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  • Not sure what to think about this

    (Ladies and) Gentlemen,

    my brother gave me a sword that he got really cheap on ebay, some years back. It's in rather bad shape, see for yourself:











    Please excuse the bad quality, photos taken in the attic without a flash are probably bound to turn out like this
    Either way, most of the fittings are broken, the tsuka and saya are cracked, the blade doesn't sit tightly in the tsuka and the rust looks pretty bad.
    What's more, the fittings look quite unusual to me and there's no kurigata (I have myself to blame for the shoelace wrapping on the saya ). Finally, I don't know what to think about the tsuba and the signature -although the last three Kanji look like "year 12"...?
    I'd welcome any opinions you have to offer!
    David Mueller - Germany

  • #2
    His David,

    I am sorry but I believe this is a Chinese manufactured item of fairly recent construction.

    I think the kanji is meant to read Showa Ju Hachi nen, which would be 1943.

    However, neither the placement on the characters, nor the method of execution is the standard Japanese method.
    Last edited by Malcolm; 09-05-2018, 07:05 AM.
    Pip Pip Cheerio

    Malcolm

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    • #3
      Hi David ,
      i agree with Malcolm ..the placement kanji is really surprising !! And the iron patine seems not old...and the stuba is very bad engraved !a japanese master never make stuba engraved like that.. Crazy copy . Always impossible to be sure without tosee directly but 99% chinese David..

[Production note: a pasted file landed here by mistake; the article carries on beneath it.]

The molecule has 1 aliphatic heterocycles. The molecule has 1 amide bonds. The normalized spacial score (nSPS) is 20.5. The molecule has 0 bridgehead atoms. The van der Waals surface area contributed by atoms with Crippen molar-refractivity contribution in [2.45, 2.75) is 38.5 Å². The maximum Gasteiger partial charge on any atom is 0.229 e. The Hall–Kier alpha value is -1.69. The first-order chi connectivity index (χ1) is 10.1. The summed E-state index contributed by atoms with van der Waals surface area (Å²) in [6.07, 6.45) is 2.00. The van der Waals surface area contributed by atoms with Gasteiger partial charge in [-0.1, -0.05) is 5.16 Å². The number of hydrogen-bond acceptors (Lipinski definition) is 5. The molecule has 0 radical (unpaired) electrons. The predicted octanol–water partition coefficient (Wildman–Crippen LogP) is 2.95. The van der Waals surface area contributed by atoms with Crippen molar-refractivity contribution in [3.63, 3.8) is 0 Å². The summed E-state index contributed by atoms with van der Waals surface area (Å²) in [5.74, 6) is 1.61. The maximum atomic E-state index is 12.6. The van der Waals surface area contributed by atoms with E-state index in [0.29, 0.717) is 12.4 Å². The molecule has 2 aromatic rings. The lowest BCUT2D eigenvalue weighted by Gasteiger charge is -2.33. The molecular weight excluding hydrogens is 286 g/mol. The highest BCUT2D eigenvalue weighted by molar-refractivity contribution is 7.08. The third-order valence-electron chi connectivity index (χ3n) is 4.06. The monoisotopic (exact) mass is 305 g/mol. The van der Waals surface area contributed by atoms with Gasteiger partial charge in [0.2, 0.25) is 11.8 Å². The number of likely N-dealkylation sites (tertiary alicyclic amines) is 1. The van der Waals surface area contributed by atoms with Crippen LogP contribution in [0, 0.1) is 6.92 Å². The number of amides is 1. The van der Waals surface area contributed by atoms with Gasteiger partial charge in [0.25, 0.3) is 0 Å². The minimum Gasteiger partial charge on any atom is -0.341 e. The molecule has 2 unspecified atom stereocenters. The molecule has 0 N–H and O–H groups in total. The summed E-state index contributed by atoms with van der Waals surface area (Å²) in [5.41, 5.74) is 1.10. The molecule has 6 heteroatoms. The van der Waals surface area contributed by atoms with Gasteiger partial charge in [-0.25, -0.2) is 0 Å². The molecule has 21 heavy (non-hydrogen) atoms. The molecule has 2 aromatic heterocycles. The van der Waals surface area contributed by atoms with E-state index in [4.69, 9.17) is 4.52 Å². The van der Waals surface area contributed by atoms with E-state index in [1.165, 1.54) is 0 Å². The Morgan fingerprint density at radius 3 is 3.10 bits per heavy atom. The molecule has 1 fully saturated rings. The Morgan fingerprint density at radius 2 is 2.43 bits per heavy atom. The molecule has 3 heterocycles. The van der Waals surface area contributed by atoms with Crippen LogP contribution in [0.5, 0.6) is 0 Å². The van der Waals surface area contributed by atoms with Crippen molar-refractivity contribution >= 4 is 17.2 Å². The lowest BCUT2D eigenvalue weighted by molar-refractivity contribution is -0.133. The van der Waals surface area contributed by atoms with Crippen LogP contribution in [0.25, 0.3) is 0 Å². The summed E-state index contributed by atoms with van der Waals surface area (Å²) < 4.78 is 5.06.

.
      Laurent
      .
      France

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      • #4
        I agree. I'm Chinese. The quality of this steel is modern.

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        • #5
          Guys, thank you very much for your honest opinions! It's a little disappointing to have my suspicions confirmed, but as I didn't even pay any money to get this, it's really not bad at all. In fact, now that I know that it's nothing special, I don't have any qualms to try and make other fittings for the blade

          Malcolm, of course you're right, it is Ju Hachi, not Ju Ni By placement of the characters, you mean the center of the tang?
          Laurent, I was also very surprised to find out that the tsuba had a backside - one where the level of craftmanship looks to be even lower than on the front...
          Basara, I take your statement as the final nail in the "coffin" of this sword
          David Mueller - Germany

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          • #6
            Hi David,

            Tsuba have an Omote (Front to the world) and and Ura (Back to the wearer).

            Some, like the Yagyu Sukashi Tsuba originally contained secret reminders for the wearer (Who would be trained in one of the various Yagyu Ryu Bujutsu) to be reminded of.

            Last edited by Malcolm; 09-06-2018, 07:13 AM.
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            Malcolm

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            • #7
              Hey Malcolm,
              yes, I've heard about this (not sure if, for example, Ian C talked about it in Berlin), but which is which? On this sword, the "good side" is the one facing the tsuka. So for it to "face the world", the sword has to be sheathed. However, if it is drawn, it is the other way around...